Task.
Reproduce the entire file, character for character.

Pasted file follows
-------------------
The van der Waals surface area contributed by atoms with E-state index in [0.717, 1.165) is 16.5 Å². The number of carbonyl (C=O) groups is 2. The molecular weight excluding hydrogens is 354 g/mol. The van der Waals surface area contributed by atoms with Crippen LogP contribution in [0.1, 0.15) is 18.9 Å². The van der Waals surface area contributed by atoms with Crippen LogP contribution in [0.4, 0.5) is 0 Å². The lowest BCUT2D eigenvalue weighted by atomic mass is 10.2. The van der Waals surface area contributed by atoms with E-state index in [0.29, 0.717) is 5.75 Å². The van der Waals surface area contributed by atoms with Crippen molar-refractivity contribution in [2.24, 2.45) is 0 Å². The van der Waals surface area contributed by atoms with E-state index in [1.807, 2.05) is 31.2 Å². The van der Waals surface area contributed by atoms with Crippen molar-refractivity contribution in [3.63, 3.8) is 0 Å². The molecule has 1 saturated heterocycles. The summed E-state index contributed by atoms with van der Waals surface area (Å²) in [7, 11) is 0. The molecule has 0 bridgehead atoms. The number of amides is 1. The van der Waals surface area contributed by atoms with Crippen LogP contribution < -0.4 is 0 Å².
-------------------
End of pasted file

The van der Waals surface area contributed by atoms with E-state index in [0.717, 1.165) is 16.5 Å². The number of carbonyl (C=O) groups is 2. The molecular weight excluding hydrogens is 354 g/mol. The van der Waals surface area contributed by atoms with Crippen LogP contribution in [0.1, 0.15) is 18.9 Å². The van der Waals surface area contributed by atoms with Crippen LogP contribution in [0.4, 0.5) is 0 Å². The lowest BCUT2D eigenvalue weighted by atomic mass is 10.2. The van der Waals surface area contributed by atoms with E-state index in [0.29, 0.717) is 5.75 Å². The van der Waals surface area contributed by atoms with Crippen molar-refractivity contribution in [2.24, 2.45) is 0 Å². The van der Waals surface area contributed by atoms with E-state index in [1.807, 2.05) is 31.2 Å². The van der Waals surface area contributed by atoms with Crippen molar-refractivity contribution in [3.63, 3.8) is 0 Å². The molecule has 1 saturated heterocycles. The summed E-state index contributed by atoms with van der Waals surface area (Å²) in [7, 11) is 0. The molecule has 0 bridgehead atoms. The number of amides is 1. The van der Waals surface area contributed by atoms with Crippen LogP contribution < -0.4 is 0 Å².